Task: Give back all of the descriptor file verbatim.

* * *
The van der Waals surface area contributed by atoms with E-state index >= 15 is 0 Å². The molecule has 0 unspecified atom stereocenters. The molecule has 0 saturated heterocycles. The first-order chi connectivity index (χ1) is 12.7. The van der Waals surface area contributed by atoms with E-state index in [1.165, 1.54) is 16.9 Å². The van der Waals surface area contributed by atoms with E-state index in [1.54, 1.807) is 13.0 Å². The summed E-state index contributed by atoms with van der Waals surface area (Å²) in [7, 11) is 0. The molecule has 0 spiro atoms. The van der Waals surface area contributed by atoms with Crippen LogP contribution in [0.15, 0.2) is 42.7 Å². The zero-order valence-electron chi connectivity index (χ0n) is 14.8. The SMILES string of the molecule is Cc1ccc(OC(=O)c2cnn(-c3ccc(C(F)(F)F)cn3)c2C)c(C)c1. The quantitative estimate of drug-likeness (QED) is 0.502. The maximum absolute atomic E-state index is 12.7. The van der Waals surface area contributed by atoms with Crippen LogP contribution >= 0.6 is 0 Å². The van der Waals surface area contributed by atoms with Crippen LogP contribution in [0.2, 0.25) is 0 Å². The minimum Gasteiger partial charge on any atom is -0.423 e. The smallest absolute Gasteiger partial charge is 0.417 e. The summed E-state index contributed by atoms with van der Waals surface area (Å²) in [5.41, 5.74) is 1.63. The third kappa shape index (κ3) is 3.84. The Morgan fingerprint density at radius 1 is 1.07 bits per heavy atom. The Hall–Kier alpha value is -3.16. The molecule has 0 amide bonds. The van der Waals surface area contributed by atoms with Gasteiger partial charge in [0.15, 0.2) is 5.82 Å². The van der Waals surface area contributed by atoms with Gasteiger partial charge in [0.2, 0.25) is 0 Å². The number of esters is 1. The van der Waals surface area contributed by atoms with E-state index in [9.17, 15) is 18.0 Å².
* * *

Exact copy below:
The van der Waals surface area contributed by atoms with E-state index >= 15 is 0 Å². The molecule has 0 unspecified atom stereocenters. The molecule has 0 saturated heterocycles. The first-order chi connectivity index (χ1) is 12.7. The van der Waals surface area contributed by atoms with E-state index in [1.165, 1.54) is 16.9 Å². The van der Waals surface area contributed by atoms with E-state index in [1.54, 1.807) is 13.0 Å². The summed E-state index contributed by atoms with van der Waals surface area (Å²) in [7, 11) is 0. The molecule has 0 spiro atoms. The van der Waals surface area contributed by atoms with Crippen LogP contribution in [0.15, 0.2) is 42.7 Å². The zero-order valence-electron chi connectivity index (χ0n) is 14.8. The SMILES string of the molecule is Cc1ccc(OC(=O)c2cnn(-c3ccc(C(F)(F)F)cn3)c2C)c(C)c1. The quantitative estimate of drug-likeness (QED) is 0.502. The maximum absolute atomic E-state index is 12.7. The van der Waals surface area contributed by atoms with Crippen LogP contribution >= 0.6 is 0 Å². The van der Waals surface area contributed by atoms with Crippen LogP contribution in [0.2, 0.25) is 0 Å². The minimum Gasteiger partial charge on any atom is -0.423 e. The smallest absolute Gasteiger partial charge is 0.417 e. The summed E-state index contributed by atoms with van der Waals surface area (Å²) in [5.41, 5.74) is 1.63. The third kappa shape index (κ3) is 3.84. The Morgan fingerprint density at radius 1 is 1.07 bits per heavy atom. The Hall–Kier alpha value is -3.16. The molecule has 0 amide bonds. The van der Waals surface area contributed by atoms with Gasteiger partial charge in [0.15, 0.2) is 5.82 Å². The van der Waals surface area contributed by atoms with Gasteiger partial charge in [0.2, 0.25) is 0 Å². The number of esters is 1. The van der Waals surface area contributed by atoms with E-state index in [9.17, 15) is 18.0 Å².